Creating versatile designs
Hello everyone. Today I’ve got a few simple tricks to create versatile designs. Here’s the original design:
I love making designs in all shapes and sizes so I made a square block, then square, X shaped and circular borders.
Then I created some more versions where the size of the centre and flowers were different. Warped and unwarped versions of the flower were used with different borders.
In figure 1, the wreath uses flowers of the same size that are unwarped. They have a little space between them and fit the border perfectly. In figure 2, there are still 8 flowers but the alternate flowers are larger and they touch the ones next to them. By doing this, (in my opinion), it creates a little more movement, the wreath is larger but creates a better negative space which adds an interesting element. The eye will seek out those new patterns, holding the viewer’s attention.
In figure 3, the central area is smaller and uses 6 warped flowers which draw the eye out to the rest of the design. As both designs are busy, I left more negative space between them.
The border used in figures 4, 5 and 6 may not suit the design as well but illustrates the same points as the top row. This border has an unusual negative space on the inside (4 larger areas and 4 smaller areas) to accommodate the central design. This means you might have to change up the central design to get the most out of it. The new designs will be able to fit into other borders with a similar shape.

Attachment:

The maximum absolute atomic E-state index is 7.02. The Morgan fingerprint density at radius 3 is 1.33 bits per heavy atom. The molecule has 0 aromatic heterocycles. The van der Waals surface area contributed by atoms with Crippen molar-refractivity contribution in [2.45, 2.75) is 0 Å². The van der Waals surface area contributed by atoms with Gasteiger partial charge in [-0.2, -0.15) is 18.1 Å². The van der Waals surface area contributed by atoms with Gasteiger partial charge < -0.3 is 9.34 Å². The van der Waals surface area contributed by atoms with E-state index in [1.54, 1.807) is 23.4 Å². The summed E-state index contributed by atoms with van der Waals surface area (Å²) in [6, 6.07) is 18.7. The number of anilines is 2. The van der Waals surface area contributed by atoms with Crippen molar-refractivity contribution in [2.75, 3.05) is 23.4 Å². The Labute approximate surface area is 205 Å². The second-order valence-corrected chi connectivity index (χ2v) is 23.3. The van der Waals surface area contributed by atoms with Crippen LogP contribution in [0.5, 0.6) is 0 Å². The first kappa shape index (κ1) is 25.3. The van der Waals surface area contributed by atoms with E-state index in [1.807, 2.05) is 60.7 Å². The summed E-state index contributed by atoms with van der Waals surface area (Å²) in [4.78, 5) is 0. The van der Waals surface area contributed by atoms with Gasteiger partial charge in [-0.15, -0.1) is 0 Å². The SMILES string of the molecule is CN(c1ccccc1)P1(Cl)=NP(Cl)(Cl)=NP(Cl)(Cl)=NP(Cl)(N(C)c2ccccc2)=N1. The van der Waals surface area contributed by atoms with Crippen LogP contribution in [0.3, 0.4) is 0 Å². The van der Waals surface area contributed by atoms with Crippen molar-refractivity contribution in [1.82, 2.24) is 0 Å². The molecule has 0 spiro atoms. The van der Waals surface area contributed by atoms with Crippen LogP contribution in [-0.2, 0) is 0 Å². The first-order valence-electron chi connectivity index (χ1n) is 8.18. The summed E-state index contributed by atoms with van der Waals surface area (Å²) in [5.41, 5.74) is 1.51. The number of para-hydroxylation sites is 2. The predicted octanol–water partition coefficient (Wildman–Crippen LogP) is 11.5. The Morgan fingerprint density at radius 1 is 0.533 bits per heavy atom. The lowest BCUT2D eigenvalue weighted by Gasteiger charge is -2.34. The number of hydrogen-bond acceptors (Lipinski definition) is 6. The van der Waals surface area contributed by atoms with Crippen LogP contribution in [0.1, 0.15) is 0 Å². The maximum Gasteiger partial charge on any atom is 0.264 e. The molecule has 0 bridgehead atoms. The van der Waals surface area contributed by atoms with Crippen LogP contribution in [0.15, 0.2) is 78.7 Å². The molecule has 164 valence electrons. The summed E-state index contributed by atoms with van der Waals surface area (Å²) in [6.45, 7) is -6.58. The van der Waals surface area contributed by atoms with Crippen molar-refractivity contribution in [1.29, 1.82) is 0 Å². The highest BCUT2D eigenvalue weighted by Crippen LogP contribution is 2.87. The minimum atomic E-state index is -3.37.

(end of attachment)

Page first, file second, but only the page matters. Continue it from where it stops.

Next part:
The wreath in figure 4 has to be smaller to fit the border but the larger flowers in figure 5 use the negative space in a better way. Once again, the wreath in figure 6 draws the eye out to the border. You’ll also see the gap between the outer rim of the petals and the next circle is smaller than the previous version. This was because the flowers were the main event in this design.
I was able to use the same petal design in the centre because I’d deliberately made it with 24 petals. This means any design put around it will line up with the petals if it has 2, 3, 4, 6, 8, 12 or 24 units making it incredibly versatile as I don’t have to alter it each time I change up the outer design.
It’s a lot of fun to change up designs. You don’t have to have a quilt in mind either to have a play with them. In fact it’s better if you don’t. If making one design for one area in one shape, that’s all you’ll concentrate on and the idea won’t progress into potentially dozens to hundreds of designs in all shapes and sizes.
So in your next design session, take any design and see how you can change it up. Mix and match it with other designs even if they don’t suit that design. It may take the design in a new direction. Wherever you are, have a great day!
Leave a Reply